Warden: “Not that you can see. In the far North a copse of trees hugs the ravine and partially blocks your way; you’d need to explore a bit to see past them. A few hundred meters South however you can see a small shelf jutting out from inside the ravine, probably fifty feet down. It makes a sort of “L” shape, getting pretty close to the other side. It might require a little work to shimmy onto, but it seems doable.”
Barry: “I say, let’s go for the shelf. Still got that rope and pitons?”
Esther: “Yeah, I don’t see a better way across. Let’s go.”
Warden: “After a half hour’s walk along the ravine, you finally arrive at a spot just above the shelf. Deep within the chasm you can see a blanket of early morning fog, and just beneath it the glitter of rushing water.”
Barry: “Are there any large stones near the edge? I’d like to hammer a piton into it, then loop our rope through. I can lower myself safely into the ravine and onto the shelf.”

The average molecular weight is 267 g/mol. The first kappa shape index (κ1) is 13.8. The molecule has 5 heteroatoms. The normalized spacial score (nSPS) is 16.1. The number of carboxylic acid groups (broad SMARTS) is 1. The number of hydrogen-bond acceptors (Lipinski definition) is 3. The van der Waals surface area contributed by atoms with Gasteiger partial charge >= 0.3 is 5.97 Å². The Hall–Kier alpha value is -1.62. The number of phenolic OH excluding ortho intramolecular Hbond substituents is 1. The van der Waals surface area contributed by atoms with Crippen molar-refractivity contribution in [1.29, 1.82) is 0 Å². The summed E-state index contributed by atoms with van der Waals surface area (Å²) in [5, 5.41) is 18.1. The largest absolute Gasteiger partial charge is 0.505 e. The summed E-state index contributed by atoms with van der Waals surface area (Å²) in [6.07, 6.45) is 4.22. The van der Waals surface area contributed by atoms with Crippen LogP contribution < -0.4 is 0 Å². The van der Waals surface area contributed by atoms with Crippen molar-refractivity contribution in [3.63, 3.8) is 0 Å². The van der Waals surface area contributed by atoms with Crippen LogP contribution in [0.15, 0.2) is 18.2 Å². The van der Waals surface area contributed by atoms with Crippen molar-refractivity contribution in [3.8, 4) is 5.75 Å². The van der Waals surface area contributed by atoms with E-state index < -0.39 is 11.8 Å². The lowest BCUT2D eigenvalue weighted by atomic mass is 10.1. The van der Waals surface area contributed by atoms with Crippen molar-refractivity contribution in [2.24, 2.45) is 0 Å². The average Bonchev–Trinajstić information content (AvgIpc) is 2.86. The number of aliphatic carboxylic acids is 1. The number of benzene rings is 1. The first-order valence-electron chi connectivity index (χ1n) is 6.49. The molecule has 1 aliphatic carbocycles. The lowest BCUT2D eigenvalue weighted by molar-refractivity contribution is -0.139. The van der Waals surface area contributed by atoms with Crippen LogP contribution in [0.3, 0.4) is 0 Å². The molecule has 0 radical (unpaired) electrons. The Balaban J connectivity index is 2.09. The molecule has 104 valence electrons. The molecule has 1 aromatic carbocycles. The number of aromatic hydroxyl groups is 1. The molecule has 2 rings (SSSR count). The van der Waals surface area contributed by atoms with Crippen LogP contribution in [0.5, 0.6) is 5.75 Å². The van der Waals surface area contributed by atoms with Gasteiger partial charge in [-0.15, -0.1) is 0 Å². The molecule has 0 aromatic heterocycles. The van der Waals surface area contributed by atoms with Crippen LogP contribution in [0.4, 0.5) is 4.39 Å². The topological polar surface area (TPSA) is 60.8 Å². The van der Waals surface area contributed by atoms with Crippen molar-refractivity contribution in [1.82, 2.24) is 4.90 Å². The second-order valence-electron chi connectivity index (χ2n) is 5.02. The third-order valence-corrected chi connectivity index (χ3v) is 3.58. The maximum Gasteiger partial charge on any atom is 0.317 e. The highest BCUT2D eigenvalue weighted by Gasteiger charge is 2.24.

Warden: “You find a large stone along the edge and hammer the piton into it.”
Barry: “Great, I lower myself down, then light up my lantern. Esther will follow, I assume.”
Warden: “Carefully planting your feet on the shelf, you test the rope and call up to Esther, who climbs down. After she has arrived safely on the shelf, you survey your surroundings. The shelf appears to zigzag down the inside of the ravine, nearly to the bottom. The sound of rushing water below fills the ravine. Do you leave the rope behind for the return journey?”
Esther: “Unfortunately, yes. I’m also going to mark our location on my map. Who knows if it’ll make a difference, but just in case… OK, let’s get out of here.”
Warden: “You move carefully along the shelf, digging your fingers into the cliff-face for safety. After an arduous fifteen minutes, you finally arrive at a small waterfall blocking the path forward. Icy water flows down the slippery rock surface and into a small basin below. The rock wall is slick with moss here, and you will likely slip if you try to step through. What do you do?”
Barry: “Is there another way forward?”
Warden: “Not from what you can tell. You could try and climb down, but it is quite dark and likely even more dangerous.”
Barry: “OK, I think I’ll try my luck with the waterfall, thank you. Esther, can you hold on to my bag as I step through?”
Esther: “And have you take me with you? No thanks!”
Warden: “You’ll have to make a DEX save to see if you can cross over the slick surface without slipping.”
Barry: “OK, I hand Esther my lantern so I can use both hands…. and I rolled a 14, a fail. Damn.”